Aviation: Despite the government increasing the pay for a critical aviation regulatory post to Nu 125,000 a month, the Bhutan Civil Aviation Authority (BCAA) has not been able to attract and recruit an airworthiness inspector.

Airworthiness inspectors, according to the regional aviation safety oversight organisation, COSCAP-SA, are divided into two areas: maintenance and engineers.

For a maintenance airworthiness inspector, duties include routine surveillance and auditing of airline personnel and equipment, and enforcing compliance of regulations, among others. Besides sharing some of the same roles and responsibilities, an engineer airworthiness inspector approves modifications, repairs and other engineering activities to aircraft, and investigates aircraft accidents when required, among other tasks.

Currently, the BCAA is staffed with only one qualified airworthiness inspector, and three unqualified ones.

According to COSCAP-SA’s airworthiness inspector manual, a rough rule of thumb is one airworthiness inspector per approximately five aircraft of a particular type. A suitable option is also to have one airworthiness inspector for every ten aircraft, when two or more types of aircraft are combined. However, it is also pointed out that the total number should depend on other factors like complexity of air operations.

Currently, six fixed wing aircraft of two types operate out of Paro airport, with a further type expected by November, with the arrival of Bhutan’s first helicopter.

BCAA director, Wangdi Gyaltshen, said that the authority had received no interested candidates. “Which means nobody is interested for that amount,” he said.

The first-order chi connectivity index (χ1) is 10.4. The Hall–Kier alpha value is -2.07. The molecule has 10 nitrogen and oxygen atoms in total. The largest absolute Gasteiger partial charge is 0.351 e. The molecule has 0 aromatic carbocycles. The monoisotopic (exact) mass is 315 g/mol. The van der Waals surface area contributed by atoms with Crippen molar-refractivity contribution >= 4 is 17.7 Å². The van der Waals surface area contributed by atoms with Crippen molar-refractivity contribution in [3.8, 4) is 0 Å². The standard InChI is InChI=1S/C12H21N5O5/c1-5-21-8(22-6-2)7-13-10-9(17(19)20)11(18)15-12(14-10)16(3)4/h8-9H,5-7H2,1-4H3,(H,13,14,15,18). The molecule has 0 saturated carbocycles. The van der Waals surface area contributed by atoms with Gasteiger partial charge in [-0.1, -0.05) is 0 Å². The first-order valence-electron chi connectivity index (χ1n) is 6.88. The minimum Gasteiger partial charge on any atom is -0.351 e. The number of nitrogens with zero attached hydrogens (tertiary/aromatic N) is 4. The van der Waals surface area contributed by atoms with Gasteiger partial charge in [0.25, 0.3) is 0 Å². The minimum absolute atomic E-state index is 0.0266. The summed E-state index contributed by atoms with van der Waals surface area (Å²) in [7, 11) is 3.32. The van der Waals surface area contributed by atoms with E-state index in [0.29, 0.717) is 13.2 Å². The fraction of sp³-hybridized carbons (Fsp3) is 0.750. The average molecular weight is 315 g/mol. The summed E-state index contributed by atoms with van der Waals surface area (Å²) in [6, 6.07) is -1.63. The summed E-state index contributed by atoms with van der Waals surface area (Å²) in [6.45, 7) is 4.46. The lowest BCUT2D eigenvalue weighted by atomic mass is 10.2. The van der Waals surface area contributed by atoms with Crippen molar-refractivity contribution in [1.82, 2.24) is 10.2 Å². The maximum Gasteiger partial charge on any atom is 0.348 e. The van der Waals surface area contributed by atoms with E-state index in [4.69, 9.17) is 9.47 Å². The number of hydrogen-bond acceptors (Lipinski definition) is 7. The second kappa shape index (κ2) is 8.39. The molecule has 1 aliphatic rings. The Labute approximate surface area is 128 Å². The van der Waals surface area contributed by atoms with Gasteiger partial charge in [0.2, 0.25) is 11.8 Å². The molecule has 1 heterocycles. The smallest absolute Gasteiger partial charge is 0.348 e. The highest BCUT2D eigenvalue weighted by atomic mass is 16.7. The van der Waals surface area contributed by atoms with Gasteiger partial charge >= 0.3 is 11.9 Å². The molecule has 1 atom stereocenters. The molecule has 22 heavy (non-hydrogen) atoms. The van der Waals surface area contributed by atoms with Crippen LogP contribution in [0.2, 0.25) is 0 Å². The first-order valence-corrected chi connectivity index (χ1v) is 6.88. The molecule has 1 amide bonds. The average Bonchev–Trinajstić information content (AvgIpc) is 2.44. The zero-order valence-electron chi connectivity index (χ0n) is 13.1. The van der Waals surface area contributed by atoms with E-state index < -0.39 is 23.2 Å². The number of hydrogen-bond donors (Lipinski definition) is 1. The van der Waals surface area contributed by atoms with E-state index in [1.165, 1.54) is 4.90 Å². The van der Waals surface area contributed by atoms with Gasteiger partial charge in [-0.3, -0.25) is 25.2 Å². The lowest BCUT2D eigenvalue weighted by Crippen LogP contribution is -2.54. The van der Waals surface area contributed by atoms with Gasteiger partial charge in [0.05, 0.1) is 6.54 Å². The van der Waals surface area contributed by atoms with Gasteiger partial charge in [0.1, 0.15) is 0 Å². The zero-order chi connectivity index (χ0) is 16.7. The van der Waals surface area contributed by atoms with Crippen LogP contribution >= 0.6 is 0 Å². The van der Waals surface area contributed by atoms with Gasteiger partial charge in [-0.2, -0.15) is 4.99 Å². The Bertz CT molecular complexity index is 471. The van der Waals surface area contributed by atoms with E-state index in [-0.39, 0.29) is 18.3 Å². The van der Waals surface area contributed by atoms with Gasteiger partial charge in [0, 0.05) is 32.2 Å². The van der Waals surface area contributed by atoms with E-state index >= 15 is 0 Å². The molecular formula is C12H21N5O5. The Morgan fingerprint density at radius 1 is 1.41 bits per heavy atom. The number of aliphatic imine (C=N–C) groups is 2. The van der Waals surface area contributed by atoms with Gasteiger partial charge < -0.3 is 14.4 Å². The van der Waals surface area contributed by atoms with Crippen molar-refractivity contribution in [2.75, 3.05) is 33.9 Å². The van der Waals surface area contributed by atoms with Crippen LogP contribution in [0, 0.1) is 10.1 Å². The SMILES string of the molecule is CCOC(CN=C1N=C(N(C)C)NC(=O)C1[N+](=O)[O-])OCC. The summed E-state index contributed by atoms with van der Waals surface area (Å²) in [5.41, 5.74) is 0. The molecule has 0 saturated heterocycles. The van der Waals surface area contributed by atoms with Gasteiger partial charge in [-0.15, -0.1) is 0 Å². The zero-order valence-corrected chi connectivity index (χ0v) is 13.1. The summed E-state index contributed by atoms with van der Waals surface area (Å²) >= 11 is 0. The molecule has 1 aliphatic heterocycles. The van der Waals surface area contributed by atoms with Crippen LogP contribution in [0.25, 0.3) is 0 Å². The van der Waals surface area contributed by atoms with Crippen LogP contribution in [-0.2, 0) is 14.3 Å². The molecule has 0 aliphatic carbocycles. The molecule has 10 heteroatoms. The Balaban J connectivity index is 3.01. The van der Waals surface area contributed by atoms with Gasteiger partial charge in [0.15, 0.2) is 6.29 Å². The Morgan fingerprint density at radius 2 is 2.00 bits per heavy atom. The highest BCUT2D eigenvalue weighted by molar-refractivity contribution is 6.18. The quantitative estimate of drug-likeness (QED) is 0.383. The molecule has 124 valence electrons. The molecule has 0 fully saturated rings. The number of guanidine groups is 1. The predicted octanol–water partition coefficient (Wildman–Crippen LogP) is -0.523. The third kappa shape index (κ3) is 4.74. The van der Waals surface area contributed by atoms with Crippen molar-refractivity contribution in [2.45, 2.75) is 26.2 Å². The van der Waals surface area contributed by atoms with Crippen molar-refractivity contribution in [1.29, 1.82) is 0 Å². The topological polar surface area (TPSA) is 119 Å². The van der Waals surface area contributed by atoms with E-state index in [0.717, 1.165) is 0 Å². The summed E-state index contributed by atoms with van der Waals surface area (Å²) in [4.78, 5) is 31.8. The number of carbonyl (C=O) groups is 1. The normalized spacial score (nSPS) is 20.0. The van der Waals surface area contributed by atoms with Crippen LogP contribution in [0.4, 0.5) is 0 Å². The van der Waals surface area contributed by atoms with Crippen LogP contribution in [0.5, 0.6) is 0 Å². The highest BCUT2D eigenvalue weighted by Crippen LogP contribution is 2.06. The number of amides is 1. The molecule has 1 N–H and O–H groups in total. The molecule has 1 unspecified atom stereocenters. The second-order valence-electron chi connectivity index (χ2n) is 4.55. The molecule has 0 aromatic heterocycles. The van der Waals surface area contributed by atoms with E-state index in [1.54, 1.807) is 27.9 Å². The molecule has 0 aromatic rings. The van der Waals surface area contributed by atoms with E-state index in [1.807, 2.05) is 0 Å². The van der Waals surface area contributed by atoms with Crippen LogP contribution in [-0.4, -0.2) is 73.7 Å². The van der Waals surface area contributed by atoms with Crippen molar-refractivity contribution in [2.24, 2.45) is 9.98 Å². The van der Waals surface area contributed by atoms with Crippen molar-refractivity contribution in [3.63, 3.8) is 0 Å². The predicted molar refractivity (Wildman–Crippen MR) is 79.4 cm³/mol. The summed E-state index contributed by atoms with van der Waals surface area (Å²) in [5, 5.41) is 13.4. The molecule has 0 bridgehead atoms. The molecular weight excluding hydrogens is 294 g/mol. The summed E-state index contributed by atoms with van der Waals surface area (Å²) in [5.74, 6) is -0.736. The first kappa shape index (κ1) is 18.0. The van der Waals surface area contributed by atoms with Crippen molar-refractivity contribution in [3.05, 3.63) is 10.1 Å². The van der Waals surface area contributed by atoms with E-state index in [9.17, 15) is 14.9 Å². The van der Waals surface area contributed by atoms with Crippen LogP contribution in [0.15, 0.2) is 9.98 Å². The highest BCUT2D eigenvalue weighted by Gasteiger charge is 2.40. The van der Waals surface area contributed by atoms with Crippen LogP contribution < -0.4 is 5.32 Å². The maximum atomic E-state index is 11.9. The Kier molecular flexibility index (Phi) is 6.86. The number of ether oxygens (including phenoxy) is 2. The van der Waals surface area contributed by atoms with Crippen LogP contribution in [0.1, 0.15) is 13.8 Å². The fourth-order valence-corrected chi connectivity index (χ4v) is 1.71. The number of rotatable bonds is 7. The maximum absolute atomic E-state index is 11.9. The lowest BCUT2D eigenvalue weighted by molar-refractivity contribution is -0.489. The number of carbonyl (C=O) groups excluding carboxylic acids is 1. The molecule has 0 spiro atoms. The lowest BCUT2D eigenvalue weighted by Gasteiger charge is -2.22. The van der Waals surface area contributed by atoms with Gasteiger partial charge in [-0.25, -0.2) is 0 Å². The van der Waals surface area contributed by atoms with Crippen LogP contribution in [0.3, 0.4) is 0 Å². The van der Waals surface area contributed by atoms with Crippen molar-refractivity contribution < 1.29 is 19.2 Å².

The director said that the authority will request the government to further increase the pay.

In an earlier interview, the director had said a range of between Nu 250,000-300,000 would be required.

With the first chopper expected to arrive in November, the BCAA will also be responsible for inspecting and auditing its maintenance and engineering.

“We’re not,” Wangdi Gyaltshen said when asked if the authority would be able to oversee the rotary aircraft. “We’ve just one licensed airworthiness officer for fixed wing aircraft.”

But he pointed out that the authority is planning to send its only qualified inspector for two-week crash course to Singapore so that it can fulfil its role as a regulator.

He director said that inspecting and auditing a helicopter is “principally the same” as a fixed wing aircraft and that the airworthiness officer would only need to be type rated, which in aviation terminology basically means additional training.

The director also pointed out that the three unqualified airworthiness officers are being sent for a basic 10-month training by September end. The three will then receive on-the-job training for six months upon returning, which will be followed by a license exam. If they pass, they will become fully qualified airworthiness officers and would only be required to go for short courses to supplement whatever experience and knowledge they have acquired.

The director said that by then the BCAA will be adequately staffed with airworthiness inspectors.

In a significant development for the aviation industry in Bhutan, the regulator finally was able to recruit a flight safety officer, last month. The officer, a retired pilot from Greece, has already joined the BCAA. The recruitment was made possible only after the government also upped the monthly pay to Nu 400,000/month.

While the BCAA was functioning adequately with a senior flight safety officer for the past two decades, the officer lacked flying experience, which is required by the International Civil Aviation Organisation.

The shortcomings in these two critical areas also contributed to Bhutan achieving a poor score on complying with international requirements. Bhutan was ranked the lowest in the South Asian region.

The BCAA was not able to retain its qualified flight safety officers and airworthiness inspectors given better pay being offered in the private sector, for instance, the national airlines, as airlines also require the same kind of personnel.

Gyalsten K Dorji